We are all exhausted, anxious, and worried. And we are not alone. One historian of American culture noted that “in no other country has there been so pervasive a cultural anxiety about the rearing of children.” We wonder if someone, someplace does it better. Do French parents have the magic recipe? Do “tiger mothers” get a better return on their investment? Anthropologists tell us that Japanese babies sleep and Mexican siblings don’t fight—should we relocate?
Make a U-Turn
There’s no need to pack up and move. Start where you are. The seeds for happier and less combative parenting are within us, not on another continent. We don’t have to feel angry or helpless and drive our children and ourselves to exhaustion. There is another way. Instead of the constant struggle to fix or change your kids, try a U-turn. Extend some kindness and compassion to yourself. Begin to nurture yourself so your kids can thrive. Huh? You shake your head. You roll your eyes. You are busy, you don’t have time for this. It sounds too selfish, and silly. Most parents tell me this.
As a Harvard-trained psychologist with two grown children and more than 30 years of clinical experience, I’ve worked with a lot of parents and children. And I’ve read a lot of books on how to parent. The predominant focus is often on how to fix our kids, how to make them behave, how to get them to sleep, and how to get them into a good college and guarantee success. In short, how to make them into what we want them to be. But rarely do we achieve the results we want.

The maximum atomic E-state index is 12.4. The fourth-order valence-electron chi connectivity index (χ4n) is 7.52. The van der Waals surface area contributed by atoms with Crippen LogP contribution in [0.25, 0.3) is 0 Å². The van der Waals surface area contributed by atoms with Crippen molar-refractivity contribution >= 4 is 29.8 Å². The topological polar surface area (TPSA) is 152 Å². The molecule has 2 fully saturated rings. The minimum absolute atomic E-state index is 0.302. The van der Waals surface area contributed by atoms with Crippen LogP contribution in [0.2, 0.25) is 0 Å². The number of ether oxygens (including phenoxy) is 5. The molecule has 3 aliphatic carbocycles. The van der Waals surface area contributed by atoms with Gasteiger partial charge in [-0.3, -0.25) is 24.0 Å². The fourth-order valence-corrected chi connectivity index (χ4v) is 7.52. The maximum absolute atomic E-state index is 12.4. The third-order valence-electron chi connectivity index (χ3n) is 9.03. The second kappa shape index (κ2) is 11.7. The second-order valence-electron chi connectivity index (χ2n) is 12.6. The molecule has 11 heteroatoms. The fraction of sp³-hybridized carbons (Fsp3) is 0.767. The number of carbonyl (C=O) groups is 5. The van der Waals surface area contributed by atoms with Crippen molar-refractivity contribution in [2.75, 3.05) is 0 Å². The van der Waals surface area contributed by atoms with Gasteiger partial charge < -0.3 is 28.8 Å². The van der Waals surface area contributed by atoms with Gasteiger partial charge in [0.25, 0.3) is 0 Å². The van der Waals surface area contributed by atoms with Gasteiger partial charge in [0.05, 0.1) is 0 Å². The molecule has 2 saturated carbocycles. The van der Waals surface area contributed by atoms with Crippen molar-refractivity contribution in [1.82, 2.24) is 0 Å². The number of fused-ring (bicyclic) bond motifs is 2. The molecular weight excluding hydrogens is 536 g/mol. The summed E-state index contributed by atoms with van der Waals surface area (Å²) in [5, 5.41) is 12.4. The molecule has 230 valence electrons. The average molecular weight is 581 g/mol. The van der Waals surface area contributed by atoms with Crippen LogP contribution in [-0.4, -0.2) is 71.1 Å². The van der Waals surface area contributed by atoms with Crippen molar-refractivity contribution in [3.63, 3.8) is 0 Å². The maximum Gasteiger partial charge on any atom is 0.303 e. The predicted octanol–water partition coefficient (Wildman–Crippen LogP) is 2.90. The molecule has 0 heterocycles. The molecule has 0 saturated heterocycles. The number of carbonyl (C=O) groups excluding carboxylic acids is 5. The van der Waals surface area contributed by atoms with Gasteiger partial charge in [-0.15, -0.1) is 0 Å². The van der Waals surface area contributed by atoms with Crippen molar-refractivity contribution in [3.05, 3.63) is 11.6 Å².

What happened to joy? Happiness? Exuberance? We don’t need to be so hard on our children, or ourselves. The current research says that we can motivate more with compassion than criticism. Really. We can shift the focus from constant doing to simply being. We can stop running, turning ourselves into frantic, raging parents racing to get the kids to soccer, Little League, and ballet in rush-hour traffic while they are biting and punching each other in the car. No judgment here; I’ve been there. I was the frantic mother in the car, spread too thin, running on empty, trying to do way too much—and losing it. It was not sustainable for anyone. I tried to find a way back to balance and sanity.